China’s Parliament Passes Legislation Authorizing Use of Force Against Taiwan
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IAN WILLIAMS: Invited to cast their votes, the delegates stretched in unison for the “yes” button. The result was never in doubt. The role of China’s annual meeting of parliament is largely to endorse government decisions.
But China’s communist leaders wanted a unanimous vote on a law that gives them the right to invade Taiwan, should the island declare formal independence.
WEN JIABAO (Translated): This law is meant to curb and oppose the Taiwan independence forces. Peace can only be maintained once the Taiwan independence forces are stopped.
IAN WILLIAMS: The new law comes just days after the government announced a big increase in military spending and a day after President Hu Jintao urged the Chinese military to be prepared for possible conflict. The U.S. has already expressed concern about the law and the growing tensions across the Taiwan Strait.
At his annual press conference this morning, after the closure of parliament, China’s prime minister rejected what he called outside interference. But he did try and calm fears over the succession law, saying it was meant to improve relations with Taiwan, and that military action was a last resort.
WEN JIABAO (Translated): This is a law advancing peaceful unification between the sides. It is not targeted at the people of Taiwan, nor is it a war bill.
IAN WILLIAMS: The prime minister then keen to play down the more aggressive parts of the new law, but it does ratchet up the pressure on Taiwan, where events here are being viewed with increasing alarm.
MARGARET WARNER: Does this new law heighten tensions or even the prospect of military conflict between China and Taiwan? And what more broadly does it say about China’s intentions?
For that we turn to Kenneth Lieberthal, special assistant to the president and senior director for Asian affairs at the National Security Council during the Clinton administration, a professor at the University of Michigan, he’s currently a visiting fellow at the Brookings Institution. And Arthur Waldron, a professor of international relations at the University of Pennsylvania. He’s written extensively about China. Welcome to you both.
Professor Lieberthal, this is a time where there have been some improvements actually in cross strait relations. Why is China doing this now?
KENNETH LIEBERTHAL: I think China is doing it, first of all, because they felt that they had lost their credibility when they threatened to use force if Taiwan went too far toward independence. And they didn’t want to use force to regain their credibility; that would have too many repercussions, and so the fallback position was to adopt a law that frankly doesn’t change much legally in China but highlights that they’re serious about this issue.
I think they’re doing it now because they anticipated last December that what’s called the pan-green in Taiwan, President Chen Shui-bian’s coalition, would achieve a majority for the first time in the legislature, and then use that majority to push constitutional revision that would really cross what China could bear.
So, they set this law in motion in China. Ironically the legislative elections did not produce a majority for pan-green but by then Beijing was stuck. And so they followed through. I think if they had to do it over again knowing what they now know about the Taiwan legislative elections we would not see this law at this time.
MARGARET WARNER: Professor Waldron as we saw from the vote it was 2896-0. The president of China, if he had wanted to bring it… to pull it back surely could have done whatever he wanted. What would you add to what drove China to do this now?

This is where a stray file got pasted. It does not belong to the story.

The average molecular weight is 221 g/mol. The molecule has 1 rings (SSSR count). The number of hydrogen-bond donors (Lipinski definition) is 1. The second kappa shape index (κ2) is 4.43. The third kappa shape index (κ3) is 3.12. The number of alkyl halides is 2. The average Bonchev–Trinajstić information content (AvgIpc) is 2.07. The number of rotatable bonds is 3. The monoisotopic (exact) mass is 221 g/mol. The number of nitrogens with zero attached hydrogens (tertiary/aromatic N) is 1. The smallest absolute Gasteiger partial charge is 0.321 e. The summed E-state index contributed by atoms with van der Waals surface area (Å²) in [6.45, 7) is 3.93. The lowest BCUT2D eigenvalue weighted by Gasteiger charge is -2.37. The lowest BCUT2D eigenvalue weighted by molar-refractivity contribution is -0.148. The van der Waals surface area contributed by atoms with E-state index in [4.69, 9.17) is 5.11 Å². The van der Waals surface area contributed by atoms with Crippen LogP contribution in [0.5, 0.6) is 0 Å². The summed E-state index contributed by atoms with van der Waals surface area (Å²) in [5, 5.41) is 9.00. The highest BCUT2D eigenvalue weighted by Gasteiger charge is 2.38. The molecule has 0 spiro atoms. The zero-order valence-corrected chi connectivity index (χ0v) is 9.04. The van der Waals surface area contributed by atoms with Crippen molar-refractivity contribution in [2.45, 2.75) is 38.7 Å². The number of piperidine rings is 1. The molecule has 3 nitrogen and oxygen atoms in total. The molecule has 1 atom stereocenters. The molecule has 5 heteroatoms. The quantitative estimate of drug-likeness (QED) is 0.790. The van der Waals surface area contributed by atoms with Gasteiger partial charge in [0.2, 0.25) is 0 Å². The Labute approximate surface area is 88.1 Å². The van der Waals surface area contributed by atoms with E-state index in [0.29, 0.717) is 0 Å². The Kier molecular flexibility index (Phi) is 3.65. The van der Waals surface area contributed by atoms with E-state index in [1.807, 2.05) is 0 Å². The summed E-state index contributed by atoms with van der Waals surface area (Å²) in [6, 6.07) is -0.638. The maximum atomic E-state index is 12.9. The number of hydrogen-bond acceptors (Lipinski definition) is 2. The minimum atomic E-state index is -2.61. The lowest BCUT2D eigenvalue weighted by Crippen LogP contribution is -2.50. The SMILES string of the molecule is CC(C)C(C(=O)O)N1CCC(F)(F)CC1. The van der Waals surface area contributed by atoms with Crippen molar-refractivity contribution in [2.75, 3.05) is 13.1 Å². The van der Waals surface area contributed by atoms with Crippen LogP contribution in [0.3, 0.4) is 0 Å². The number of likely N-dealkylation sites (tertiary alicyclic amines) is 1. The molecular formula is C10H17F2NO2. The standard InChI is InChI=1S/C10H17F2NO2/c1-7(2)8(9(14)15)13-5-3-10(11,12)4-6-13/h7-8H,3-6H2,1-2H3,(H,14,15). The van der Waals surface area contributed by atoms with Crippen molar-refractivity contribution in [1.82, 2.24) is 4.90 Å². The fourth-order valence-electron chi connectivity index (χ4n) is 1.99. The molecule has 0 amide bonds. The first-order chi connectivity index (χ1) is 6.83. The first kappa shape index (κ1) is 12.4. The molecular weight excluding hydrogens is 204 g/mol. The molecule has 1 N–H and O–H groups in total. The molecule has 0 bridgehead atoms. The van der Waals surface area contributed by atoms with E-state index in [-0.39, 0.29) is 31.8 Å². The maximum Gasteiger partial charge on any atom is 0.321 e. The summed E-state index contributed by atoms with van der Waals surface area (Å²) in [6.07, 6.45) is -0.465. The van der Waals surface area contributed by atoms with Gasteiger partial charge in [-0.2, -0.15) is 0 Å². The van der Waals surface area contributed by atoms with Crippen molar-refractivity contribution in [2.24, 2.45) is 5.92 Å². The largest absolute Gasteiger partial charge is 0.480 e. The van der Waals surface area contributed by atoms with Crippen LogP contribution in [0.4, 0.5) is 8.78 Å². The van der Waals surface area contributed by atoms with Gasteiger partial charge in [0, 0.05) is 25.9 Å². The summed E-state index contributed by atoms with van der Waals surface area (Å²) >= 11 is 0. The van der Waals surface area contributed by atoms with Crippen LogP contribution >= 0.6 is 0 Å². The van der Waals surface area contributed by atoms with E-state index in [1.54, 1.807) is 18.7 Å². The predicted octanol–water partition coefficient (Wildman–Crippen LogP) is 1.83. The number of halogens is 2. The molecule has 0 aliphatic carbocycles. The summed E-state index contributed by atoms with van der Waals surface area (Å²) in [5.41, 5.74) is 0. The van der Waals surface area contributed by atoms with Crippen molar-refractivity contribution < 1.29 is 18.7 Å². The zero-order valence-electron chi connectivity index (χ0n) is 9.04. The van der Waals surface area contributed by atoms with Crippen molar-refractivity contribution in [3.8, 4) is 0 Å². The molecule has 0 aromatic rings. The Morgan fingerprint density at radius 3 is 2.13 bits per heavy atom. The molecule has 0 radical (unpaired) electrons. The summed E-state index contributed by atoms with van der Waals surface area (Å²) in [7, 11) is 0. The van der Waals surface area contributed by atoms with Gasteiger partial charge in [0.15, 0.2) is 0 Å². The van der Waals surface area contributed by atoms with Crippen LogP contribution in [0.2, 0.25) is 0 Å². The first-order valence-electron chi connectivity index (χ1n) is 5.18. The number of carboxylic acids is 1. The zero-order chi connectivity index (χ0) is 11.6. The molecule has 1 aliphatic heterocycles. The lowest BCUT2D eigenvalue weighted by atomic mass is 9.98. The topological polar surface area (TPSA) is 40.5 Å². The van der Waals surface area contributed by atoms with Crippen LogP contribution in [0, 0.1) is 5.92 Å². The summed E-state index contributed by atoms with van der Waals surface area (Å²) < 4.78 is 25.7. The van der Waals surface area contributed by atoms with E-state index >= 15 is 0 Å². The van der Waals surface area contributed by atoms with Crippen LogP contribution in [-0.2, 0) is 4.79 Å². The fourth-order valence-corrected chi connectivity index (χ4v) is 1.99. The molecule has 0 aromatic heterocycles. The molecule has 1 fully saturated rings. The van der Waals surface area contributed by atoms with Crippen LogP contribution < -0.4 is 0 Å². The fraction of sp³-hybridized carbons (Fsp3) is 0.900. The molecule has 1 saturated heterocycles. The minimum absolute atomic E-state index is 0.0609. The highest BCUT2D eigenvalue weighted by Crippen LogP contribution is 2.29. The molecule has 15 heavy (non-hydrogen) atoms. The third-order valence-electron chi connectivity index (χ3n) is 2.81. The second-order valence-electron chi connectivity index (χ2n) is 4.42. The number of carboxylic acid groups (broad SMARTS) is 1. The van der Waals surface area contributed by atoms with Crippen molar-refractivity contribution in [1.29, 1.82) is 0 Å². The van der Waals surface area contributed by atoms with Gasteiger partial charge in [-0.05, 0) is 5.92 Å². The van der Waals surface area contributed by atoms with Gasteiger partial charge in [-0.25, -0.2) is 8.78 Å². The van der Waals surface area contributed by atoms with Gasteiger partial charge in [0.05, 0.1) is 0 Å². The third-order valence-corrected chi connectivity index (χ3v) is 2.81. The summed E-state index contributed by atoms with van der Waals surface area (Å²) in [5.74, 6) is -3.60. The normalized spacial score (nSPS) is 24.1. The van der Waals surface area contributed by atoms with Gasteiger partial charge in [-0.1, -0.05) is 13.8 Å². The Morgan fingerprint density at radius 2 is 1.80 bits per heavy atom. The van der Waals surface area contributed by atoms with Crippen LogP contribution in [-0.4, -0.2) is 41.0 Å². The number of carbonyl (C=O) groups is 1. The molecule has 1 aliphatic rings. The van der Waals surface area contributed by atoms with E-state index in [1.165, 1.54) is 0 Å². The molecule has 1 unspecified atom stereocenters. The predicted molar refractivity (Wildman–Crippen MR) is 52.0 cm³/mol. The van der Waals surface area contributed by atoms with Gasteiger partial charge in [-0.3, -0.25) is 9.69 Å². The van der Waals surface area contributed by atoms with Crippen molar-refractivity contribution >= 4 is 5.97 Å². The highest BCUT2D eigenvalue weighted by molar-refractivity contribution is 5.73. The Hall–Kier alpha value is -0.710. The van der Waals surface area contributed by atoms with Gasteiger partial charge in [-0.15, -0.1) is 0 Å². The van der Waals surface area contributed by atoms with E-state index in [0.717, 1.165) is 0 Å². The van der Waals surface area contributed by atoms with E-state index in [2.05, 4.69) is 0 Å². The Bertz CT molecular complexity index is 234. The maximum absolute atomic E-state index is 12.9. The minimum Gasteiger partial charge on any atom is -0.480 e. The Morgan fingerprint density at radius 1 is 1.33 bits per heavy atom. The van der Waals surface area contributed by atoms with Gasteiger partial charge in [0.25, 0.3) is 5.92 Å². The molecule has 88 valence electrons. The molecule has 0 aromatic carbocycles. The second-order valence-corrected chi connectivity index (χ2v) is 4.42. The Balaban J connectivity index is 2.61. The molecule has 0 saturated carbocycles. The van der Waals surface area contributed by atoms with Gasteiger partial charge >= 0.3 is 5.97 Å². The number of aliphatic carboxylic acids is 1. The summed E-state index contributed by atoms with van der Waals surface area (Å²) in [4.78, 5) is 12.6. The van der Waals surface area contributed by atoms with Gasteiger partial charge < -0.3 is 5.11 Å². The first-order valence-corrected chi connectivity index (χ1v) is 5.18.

ARTHUR WALDRON: Well, I see this fundamentally as an attempt by the new leader, Hu Jintao, who has just taken over military authority, to put his mark on Taiwan policy.
And what is striking, the law, as Ken said, doesn’t really add anything to what’s already been said by PRC, but it does move the locus for making a decision to go to war under Article 62, Section 14 of the Chinese constitution: the war and peace decisions are made by the National People’s Congress.
Now what this new law does is say that a decision to attack Taiwan can be made by the state council, that is, by the cabinet and the central military commission. So what I sense here is a growth in the influence of the Chinese military at the expense of the civilian administration.
MARGARET WARNER: Do you think that’s part of what’s going on here Professor Lieberthal?
KENNETH LIEBERTHAL: I actually think that the major change that Hu Jintao made as he has consolidated his position has been to shift from focusing on reunification with Taiwan as the immediate goal of China to focusing on trying to stabilize for the long term the cross strait relationship, saying that reunification in their terms is not achievable by this generation.
And so within China, that has been his mantra. And if you look at this law, the law is all about not allowing Taiwan to succeed in going independent but there is really very little about any effort to achieve unification.
MARGARET WARNER: Professor Waldron, do you think…I mean, when people in America pick up their paper and read this, it’s going to make people nervous that it really increases the prospect of a military confrontation — do you think it will or do you agree with Professor Lieberthal that actually President Hu isn’t really eager to push a confrontation?
ARTHUR WALDRON: Well I’m always worried when people begin to paint themselves into rhetorical corners about the use of military force. It would have been much better if President Hu had reciprocated some of the moves that our State Department mentioned to try to improve relations.
To give just one example, despite all the call for unification, PRC has never been willing to simply sit down and talk to the representatives from Taipei, not since 1993. There’s no negotiation going on.
Furthermore, the law by its very existence makes the situation in a sense more pressing. The more you say, the more people are going to say, all right, well, when are you going to put up or shut up? So I’m concerned, although I agree with Ken that it would be madness for PRC to go to war.